I was contacted recently by constituents who work as adult services social workers for Fife Council. The company that Fife Council contracts the work out to—Real Life Options—wrote to all its employees nationally last month. The company claims that, despite a number of requests to local authorities, it has not yet received confirmation that any additional funding will be provided to support implementation of the new Scottish living wage. Does the minister think that it is acceptable for Fife Council to get around paying the Scottish living wage to its employees through contracted employers such as Real Life Options?
The Scottish Government is absolutely committed to seeing all adult services care workers being paid the living wage from 1 October 2016. We have provided significant investment to meet that commitment. We provided an extra £250 million this year to support integration of health and social care, out of which the Fife health and social care partnership was allocated £16.83 million. Of that spend, £8.42 million was available to support additional spend on expanding social care to support the objectives of integration, while the other £8.42 million was provided to help to meet the range of costs that are faced by local authorities in delivery of effective high-quality health and social care, and to enable payment of the living wage to care workers who support adults in the independent and third sectors. That commitment allows councils to commission adult social care on the basis that care workers are paid the real living wage, which gives up to 40,000 people—mainly women—who are doing some of the most valuable work in Scotland a very well deserved pay rise.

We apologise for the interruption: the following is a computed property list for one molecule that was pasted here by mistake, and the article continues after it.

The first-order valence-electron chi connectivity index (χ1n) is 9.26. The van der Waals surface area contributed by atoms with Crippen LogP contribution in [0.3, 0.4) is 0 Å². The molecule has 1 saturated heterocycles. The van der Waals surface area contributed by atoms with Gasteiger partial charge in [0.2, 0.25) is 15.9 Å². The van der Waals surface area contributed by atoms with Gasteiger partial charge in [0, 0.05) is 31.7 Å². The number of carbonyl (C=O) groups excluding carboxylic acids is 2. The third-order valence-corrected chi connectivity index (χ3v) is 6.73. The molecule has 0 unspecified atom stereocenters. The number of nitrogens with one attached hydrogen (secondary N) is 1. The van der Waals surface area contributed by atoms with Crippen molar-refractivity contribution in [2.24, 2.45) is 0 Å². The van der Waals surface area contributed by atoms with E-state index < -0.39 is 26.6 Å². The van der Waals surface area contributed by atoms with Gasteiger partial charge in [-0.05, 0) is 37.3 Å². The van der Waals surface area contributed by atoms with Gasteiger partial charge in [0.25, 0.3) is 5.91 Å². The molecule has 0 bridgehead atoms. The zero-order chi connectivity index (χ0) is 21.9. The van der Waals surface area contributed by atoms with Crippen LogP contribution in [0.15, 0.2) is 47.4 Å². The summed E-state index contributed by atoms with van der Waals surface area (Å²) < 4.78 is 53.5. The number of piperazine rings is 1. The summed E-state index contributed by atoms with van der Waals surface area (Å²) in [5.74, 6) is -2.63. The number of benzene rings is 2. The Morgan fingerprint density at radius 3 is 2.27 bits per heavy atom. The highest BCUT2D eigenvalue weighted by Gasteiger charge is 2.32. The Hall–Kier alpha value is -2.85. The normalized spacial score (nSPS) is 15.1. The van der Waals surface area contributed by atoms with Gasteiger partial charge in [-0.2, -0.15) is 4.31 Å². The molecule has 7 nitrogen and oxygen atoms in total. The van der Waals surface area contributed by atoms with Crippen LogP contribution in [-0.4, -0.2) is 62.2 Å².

We have been working closely with health and social care partnerships and providers to make delivery of the commitment successful. Where that has not happened—as is the case with Fife Council, it seems—pay will be backdated to 1 October. That should be done within a reasonable timeframe.
I spoke to the leader of Fife Council this morning. He told me that despite repeated requests to meet the Deputy First Minister and Cabinet Secretary for Education and Skills, the council is finding it difficult even to get a response. Will the minister use his good offices to urge Mr Swinney to respond to Fife Council and to ensure that the council can get a meeting to discuss education issues?
All I can say is that I met the leader of Fife Council recently in Kelty, but that matter was not raised with me. I met the deputy leader of Fife Council only yesterday in Kirkcaldy at the Scottish towns partnership meeting: again, the matter was not raised with me. There are multiple opportunities for the leaders of Fife Council to engage with ministers, so it seems to me to be strange that when I met them they did not raise with me the matter to which Mr Rowley has referred.
Scottish Fire and Rescue Service (Funding)